Gong or Tam-tam?

A lot of people get confused over the difference between a 'gong' and a 'tam-tam'. Generally, if you are a percussionist or a composer, you make the distinction between the two. Most other people just use the term 'gong'.


This is the generic name for the family of percussion instruments (excluding cymbals) that are usually circular, or a disk when looked at in plan form, made from metal (normally bronze, brass, iron or other metal), that may or may not have a rim or turned over edge, that may or may not have a hammered out centre (boss, dome, nipple or cupola) and that may or may not be tuned to a specific note on a musical scale.


The accepted definition of a tam-tam is a 'flat-faced gong of indefinite pitch'. In other words, it does not have a boss/dome/nipple/cupola at its centre and may or may not have a turned over rim and has not been tuned to a specific pitch. Where a rim exists, it is only shallow in depth, normally no more than a few centimetres.

Examples of tam-tams with rims are the Paiste Symphonic Gong and the Chinese 'Chao' gong. Examples of rimless tam-tams are those from UFIP in Italy and the 'Wind (Feng)' gongs from China.

The characteristics of a tam-tam are a low fundamental note of indefinite pitch followed by a splash or crash of sound with many harmonics and overtones, the sound increasing in volume after the instrument has been struck.

Tuned Gongs

Tuned gongs are normally described as gongs that have been tuned to a specific pitch. They usually have a hammered or pressed out centre of varying depth, often referred to as a boss, dome, nipple or cupola.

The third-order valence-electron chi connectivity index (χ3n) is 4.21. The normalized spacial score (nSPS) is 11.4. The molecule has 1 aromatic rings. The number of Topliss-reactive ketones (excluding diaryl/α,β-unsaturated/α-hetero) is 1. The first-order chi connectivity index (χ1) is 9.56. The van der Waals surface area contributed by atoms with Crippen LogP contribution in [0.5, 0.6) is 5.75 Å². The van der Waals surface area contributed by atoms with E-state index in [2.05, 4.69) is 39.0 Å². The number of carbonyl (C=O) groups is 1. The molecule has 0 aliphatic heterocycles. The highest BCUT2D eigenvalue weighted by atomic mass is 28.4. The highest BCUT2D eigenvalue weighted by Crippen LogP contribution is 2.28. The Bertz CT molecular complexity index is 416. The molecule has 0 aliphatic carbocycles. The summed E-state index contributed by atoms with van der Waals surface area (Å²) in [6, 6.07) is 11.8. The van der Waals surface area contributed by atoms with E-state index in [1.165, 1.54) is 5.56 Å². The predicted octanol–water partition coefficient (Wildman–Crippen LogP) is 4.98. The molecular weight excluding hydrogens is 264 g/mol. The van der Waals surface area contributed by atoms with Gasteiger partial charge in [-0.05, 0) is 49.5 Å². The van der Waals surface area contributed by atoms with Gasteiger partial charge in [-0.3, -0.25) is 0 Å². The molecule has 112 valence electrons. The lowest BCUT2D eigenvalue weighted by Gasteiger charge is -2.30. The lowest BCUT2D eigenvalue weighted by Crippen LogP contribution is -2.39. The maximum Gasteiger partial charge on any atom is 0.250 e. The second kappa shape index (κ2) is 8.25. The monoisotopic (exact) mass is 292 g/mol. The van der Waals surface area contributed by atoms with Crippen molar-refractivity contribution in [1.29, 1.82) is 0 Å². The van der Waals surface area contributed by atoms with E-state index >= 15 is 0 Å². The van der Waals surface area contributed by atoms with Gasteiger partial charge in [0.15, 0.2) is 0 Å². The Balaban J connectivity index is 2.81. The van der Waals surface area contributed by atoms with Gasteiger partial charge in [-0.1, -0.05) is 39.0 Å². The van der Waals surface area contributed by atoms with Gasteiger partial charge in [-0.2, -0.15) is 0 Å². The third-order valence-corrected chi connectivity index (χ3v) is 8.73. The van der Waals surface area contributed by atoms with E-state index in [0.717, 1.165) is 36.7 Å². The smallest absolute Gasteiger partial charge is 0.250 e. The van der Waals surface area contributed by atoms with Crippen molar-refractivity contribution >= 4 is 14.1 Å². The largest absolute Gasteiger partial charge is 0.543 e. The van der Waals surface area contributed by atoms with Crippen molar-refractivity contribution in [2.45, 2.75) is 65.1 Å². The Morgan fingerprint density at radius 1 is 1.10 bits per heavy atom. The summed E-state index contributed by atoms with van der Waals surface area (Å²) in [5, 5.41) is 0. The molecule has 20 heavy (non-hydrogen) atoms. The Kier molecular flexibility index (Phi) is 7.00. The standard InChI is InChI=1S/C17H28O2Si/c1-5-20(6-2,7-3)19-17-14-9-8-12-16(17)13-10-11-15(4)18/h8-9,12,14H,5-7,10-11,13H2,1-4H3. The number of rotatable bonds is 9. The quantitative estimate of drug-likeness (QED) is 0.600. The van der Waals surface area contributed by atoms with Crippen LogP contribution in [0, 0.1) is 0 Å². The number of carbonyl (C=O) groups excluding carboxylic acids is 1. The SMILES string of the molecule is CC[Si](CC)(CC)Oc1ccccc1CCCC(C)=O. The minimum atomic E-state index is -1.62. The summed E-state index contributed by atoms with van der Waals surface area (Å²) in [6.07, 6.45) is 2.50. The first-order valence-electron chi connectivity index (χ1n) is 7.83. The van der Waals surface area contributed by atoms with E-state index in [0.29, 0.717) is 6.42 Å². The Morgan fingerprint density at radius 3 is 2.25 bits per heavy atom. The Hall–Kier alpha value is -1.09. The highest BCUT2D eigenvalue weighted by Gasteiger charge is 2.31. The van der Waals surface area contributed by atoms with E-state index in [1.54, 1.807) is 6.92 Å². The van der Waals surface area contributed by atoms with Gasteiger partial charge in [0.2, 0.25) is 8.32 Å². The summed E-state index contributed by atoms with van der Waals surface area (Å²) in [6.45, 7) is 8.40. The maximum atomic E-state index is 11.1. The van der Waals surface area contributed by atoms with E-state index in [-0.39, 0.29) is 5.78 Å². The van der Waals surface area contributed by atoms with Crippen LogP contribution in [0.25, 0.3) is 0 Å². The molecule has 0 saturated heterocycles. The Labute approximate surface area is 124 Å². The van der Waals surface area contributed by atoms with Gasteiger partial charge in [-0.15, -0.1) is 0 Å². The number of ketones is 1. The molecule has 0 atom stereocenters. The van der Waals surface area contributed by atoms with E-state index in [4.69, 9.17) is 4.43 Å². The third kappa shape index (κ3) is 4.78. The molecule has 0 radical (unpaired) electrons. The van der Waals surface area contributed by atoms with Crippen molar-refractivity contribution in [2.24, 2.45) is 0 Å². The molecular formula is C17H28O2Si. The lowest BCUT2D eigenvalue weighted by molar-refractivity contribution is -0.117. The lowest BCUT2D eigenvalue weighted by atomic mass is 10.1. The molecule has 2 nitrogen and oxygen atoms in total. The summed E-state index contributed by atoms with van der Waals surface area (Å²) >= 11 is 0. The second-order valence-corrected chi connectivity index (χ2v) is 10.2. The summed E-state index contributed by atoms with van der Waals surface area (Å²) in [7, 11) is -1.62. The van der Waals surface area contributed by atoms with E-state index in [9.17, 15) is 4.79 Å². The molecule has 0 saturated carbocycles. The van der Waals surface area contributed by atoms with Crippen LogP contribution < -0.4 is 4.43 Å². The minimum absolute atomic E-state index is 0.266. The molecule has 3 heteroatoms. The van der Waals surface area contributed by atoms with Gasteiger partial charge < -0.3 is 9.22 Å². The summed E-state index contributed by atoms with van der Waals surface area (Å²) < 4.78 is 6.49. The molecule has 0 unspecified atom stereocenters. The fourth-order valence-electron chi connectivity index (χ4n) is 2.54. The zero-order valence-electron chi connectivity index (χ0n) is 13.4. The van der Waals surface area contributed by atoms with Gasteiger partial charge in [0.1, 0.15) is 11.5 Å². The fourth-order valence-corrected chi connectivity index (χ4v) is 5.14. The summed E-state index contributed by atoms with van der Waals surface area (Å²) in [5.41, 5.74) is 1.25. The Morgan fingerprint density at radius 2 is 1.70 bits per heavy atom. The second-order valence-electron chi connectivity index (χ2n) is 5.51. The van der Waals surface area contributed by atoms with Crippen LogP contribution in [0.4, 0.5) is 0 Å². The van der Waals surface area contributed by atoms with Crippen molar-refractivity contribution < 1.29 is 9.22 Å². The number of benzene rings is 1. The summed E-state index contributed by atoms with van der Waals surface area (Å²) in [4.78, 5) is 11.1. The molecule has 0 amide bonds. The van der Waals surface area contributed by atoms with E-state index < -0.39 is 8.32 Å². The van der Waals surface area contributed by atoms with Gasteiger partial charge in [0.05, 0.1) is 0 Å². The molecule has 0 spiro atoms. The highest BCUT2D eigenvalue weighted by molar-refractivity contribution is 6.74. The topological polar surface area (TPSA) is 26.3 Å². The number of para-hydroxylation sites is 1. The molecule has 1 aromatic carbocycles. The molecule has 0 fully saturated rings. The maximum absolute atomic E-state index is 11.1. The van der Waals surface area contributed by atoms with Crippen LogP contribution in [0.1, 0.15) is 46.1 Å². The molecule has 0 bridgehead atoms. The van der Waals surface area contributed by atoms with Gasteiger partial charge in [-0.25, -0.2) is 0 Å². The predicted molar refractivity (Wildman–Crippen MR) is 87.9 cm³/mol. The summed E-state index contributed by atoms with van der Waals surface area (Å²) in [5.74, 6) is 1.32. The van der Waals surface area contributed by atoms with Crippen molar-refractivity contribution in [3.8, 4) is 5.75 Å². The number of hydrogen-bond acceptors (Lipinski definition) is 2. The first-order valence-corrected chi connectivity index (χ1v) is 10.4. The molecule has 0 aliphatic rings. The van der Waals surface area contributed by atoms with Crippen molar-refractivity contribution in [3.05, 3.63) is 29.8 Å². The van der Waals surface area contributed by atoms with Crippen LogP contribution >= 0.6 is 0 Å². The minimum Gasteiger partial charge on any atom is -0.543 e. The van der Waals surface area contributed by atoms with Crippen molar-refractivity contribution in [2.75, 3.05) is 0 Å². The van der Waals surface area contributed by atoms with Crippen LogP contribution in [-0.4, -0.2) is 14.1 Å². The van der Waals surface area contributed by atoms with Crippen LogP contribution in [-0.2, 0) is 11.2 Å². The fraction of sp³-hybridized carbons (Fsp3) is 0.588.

Tuned gongs also have a rim of varying depth, from the shallow rim as found on a tam-tam, to very deep rims sometimes greater in depth than the diameter of the gong itself. Some of the gongs found in the Javanese and Balinese Gamelan orchestras have this particular characteristic.

The characteristics of tuned gongs are a clear note with little or no shimmer, overtones or multitude of frequencies. The pitch may be tuned to either a Western scale (normally A = 442Hz) or an Eastern scale (e.g. a pentatonic scale). The tone can often be described as 'bell like'.

Examples of gongs tuned to the Western scale are the Tuned Gong range from Paiste (sadly no longer made at time of writing), plus certain models of the gongs made by UFIP in Italy.

Examples of tuned gongs from South-East Asia and the Far East include Thai, Burmese, Javanese and Vietnamese bossed gongs, Chinese Bao gongs, Gamelan gongs and Tibetan temple gongs.

Left: Paiste Symphonic Gong/Tam-tam (top) and Tuned Gong (bottom)
Right: Chinese Chao Gong/Tam-tam (top) and Thai Tuned Gong (bottom)